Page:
Optical coherence tomography (OCT) and intravascular ultrasound (IVUS) optimize percutaneous coronary intervention (PCI) by characterizing lesion morphology, accurately measuring vessel dimensions, and optimizing stent characteristics. We sought to compare the utilization of OCT and IVUS to guide inpatient PCI and their relative association with in-hospital mortality and readmission rates. We queried the National Readmission Database to identify patients undergoing intracoronary imaging-guided PCI from 2010 to 2019 and compared outcomes and readmission rates between patients undergoing OCT-guided PCI and IVUS-guided PCI. Multivariable logistic regression was performed to generate adjusted odds ratios (aOR) of adverse outcomes between the 2 groups. Of 3,71,450 intracoronary imaging-guided PCI admissions, OCT (n = 12,808) was used less frequently than IVUS (n = 358,642). The use of OCT-guided PCI increased from 0.1% in 2010 to 0.6% in 2019 while the rate of IVUS-guided PCI increased from 7.2% in 2010 to 9.4% in 2019 (both ptrend <0.001). Patients undergoing OCT compared to IVUS had lower in-hospital mortality (aOR 0.69, P = 0.015) and 30-day readmission rate (aOR 0.91, P = 0.040) with no statistical difference in 90-day readmission rate (aOR 0.93, P = 0.065). Heart failure was the most common cause of 30-day and 90-day readmissions in both cohorts. There was no difference in the rate of acute kidney injury between the 2 modalities. In this in-patient admission database of intracoronary imaging-guided PCI, OCT-guided PCI during index hospitalization appears to be associated with lower in-hospital mortality and 30-day readmission rates compared to IVUS-guided PCI with no difference in terms of the 90-day readmission rates.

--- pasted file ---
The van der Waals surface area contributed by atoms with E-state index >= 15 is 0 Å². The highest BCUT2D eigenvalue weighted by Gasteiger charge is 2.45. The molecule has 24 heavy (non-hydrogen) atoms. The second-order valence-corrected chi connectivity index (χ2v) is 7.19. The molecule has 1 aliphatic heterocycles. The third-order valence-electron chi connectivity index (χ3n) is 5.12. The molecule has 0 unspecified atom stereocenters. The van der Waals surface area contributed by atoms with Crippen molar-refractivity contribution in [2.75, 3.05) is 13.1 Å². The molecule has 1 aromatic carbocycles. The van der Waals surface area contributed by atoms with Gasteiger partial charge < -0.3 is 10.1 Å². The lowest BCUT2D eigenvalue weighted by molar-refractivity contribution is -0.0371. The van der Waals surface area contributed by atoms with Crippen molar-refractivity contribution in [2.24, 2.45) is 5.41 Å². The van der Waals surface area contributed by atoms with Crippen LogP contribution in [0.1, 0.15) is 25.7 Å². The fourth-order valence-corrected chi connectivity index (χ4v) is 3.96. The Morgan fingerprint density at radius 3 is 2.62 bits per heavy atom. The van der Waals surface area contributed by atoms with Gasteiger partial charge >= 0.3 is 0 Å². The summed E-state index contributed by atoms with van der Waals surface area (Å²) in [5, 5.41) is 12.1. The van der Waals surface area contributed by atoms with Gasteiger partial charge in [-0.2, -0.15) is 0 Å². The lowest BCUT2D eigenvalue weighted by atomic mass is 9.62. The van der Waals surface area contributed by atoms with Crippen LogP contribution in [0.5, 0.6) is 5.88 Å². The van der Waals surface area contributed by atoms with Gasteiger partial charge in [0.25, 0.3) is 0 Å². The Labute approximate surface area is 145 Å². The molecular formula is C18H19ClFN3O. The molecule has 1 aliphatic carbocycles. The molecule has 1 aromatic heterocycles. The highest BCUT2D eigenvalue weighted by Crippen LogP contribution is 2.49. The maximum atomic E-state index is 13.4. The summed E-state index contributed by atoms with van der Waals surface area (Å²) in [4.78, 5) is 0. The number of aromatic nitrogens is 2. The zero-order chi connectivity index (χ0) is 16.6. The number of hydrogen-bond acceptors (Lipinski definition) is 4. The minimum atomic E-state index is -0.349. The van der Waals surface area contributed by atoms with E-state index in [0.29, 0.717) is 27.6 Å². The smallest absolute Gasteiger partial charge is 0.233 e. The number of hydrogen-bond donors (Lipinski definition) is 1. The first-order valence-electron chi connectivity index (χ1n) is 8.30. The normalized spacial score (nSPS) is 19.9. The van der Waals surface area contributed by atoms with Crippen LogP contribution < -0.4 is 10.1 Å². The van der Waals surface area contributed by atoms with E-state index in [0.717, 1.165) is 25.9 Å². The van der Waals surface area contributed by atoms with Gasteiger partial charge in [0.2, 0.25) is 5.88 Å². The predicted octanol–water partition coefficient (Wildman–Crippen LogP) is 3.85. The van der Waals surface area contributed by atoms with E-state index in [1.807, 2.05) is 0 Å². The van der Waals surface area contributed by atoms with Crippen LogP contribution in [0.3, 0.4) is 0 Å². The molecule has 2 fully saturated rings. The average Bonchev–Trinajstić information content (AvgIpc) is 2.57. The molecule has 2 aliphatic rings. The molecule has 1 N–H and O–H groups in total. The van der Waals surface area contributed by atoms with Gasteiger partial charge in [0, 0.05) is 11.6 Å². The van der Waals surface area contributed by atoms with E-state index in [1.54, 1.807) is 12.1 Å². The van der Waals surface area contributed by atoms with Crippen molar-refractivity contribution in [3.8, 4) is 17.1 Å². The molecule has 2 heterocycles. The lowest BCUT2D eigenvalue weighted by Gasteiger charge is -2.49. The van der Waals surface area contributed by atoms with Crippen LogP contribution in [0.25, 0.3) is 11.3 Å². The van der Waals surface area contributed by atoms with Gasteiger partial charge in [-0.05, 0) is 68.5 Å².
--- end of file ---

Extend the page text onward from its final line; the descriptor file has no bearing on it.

ASJC Scopus subject areas
- Cardiology and Cardiovascular Medicine